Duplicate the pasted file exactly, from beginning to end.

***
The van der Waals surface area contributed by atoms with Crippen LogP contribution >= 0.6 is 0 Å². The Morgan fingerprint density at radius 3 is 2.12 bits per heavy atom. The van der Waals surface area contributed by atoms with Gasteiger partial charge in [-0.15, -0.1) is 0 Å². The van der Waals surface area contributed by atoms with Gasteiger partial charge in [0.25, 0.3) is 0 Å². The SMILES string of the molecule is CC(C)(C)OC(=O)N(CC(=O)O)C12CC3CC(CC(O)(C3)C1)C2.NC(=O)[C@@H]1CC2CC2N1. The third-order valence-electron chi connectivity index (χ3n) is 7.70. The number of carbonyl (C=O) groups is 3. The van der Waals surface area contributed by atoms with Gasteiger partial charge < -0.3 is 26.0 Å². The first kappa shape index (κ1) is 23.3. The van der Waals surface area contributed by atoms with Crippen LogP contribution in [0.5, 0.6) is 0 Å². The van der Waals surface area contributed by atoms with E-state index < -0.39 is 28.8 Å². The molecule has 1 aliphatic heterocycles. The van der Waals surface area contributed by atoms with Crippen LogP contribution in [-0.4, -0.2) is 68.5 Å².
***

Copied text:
The van der Waals surface area contributed by atoms with Crippen LogP contribution >= 0.6 is 0 Å². The Morgan fingerprint density at radius 3 is 2.12 bits per heavy atom. The van der Waals surface area contributed by atoms with Gasteiger partial charge in [-0.15, -0.1) is 0 Å². The van der Waals surface area contributed by atoms with Gasteiger partial charge in [0.25, 0.3) is 0 Å². The SMILES string of the molecule is CC(C)(C)OC(=O)N(CC(=O)O)C12CC3CC(CC(O)(C3)C1)C2.NC(=O)[C@@H]1CC2CC2N1. The third-order valence-electron chi connectivity index (χ3n) is 7.70. The number of carbonyl (C=O) groups is 3. The van der Waals surface area contributed by atoms with Gasteiger partial charge < -0.3 is 26.0 Å². The first kappa shape index (κ1) is 23.3. The van der Waals surface area contributed by atoms with Crippen LogP contribution in [0.5, 0.6) is 0 Å². The van der Waals surface area contributed by atoms with E-state index < -0.39 is 28.8 Å². The molecule has 1 aliphatic heterocycles. The van der Waals surface area contributed by atoms with Crippen LogP contribution in [-0.4, -0.2) is 68.5 Å².